The number of job vacancies in the UK has increased in recent weeks, and there are nearly two million jobs available now.

Some industries are facing serious shortages, with more than 100,000 truck drivers missing from the transportation sector alone.

Prospective employees are offered wages of up to twice the regular salary just to encourage more people to change their careers.

The problem was caused by the UK’s exit from the European Union, the shortage of foreign workers and the COVID-19 pandemic.

According to a study by the Employment and Employment Consortium (REC), teachers, care workers, cooks and cleaners are the most sought after jobs with tens of thousands of jobs available.

Job Recovery Tracker app monitors the number of jobs posted since January 2020.

It shows that after the sharp increase in September, these numbers are now much higher than ever.

In all, 1903,045 jobs were created in the week of September 13-19, compared to 1,795,856 in the previous week.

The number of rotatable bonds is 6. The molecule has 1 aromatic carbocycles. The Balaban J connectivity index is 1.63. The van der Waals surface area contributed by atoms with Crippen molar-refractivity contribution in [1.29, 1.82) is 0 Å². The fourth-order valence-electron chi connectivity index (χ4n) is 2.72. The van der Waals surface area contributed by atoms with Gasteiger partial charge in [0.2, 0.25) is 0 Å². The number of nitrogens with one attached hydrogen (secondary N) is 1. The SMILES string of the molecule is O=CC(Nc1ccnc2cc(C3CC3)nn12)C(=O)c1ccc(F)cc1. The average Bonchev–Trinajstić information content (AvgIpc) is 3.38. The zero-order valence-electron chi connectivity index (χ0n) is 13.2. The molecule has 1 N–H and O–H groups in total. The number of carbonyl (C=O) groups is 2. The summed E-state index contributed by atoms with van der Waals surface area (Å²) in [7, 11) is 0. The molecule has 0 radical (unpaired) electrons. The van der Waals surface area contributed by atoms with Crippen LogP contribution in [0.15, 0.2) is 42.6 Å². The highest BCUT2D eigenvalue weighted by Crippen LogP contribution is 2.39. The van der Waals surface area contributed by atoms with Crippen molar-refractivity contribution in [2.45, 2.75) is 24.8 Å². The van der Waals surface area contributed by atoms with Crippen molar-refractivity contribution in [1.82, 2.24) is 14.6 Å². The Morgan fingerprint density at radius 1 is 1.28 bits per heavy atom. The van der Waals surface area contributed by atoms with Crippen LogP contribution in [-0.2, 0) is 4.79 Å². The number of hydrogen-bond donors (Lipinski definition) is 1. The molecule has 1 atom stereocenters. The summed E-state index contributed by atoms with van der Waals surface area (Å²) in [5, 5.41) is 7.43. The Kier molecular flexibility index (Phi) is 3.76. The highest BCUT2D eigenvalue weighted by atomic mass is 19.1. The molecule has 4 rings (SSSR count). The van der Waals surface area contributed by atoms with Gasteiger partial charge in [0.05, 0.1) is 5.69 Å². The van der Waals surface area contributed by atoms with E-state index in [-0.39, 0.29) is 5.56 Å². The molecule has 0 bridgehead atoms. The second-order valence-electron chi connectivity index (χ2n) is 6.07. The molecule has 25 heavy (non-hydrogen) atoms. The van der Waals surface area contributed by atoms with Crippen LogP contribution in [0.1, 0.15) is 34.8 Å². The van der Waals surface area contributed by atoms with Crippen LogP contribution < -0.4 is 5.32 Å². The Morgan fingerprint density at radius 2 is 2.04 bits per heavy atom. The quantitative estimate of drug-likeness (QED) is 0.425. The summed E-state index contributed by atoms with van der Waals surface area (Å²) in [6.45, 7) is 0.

Here are the number of new job vacancies posted in the UK in just one week from 13 to 19 September, according to the Employment and Employment Consortium (REC):

  • Guardians: 55,019
  • Chefs: 0.36471
  • Primary school teachers: 32942
  • Locks: 22956
  • Detergent: 28220
  • Truck drivers: 7513
  • Number of new employees: 6557
  • Sellers: 32615
  • School office: 2678
  • Postal workers: 2251

The largest increase in vacancies was in Wales and Northern Ireland, while London has not seen such a large increase.

REC CEO Neil Carbury said that while the large number of new jobs was “good news”, he cautioned that “there is now a real chance that a shortage of available labor will slow the economy’s recovery.”

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He added, “A recent survey by the Enterprise Center for Employers found that three out of five have 30% more vacancies than usual, with 97% saying it takes longer to fill.”

“Manpower shortages and the resulting hiring difficulties constrain the economy by limiting production growth and innovation, so it is important that we address them quickly,” Neil Carbury concluded.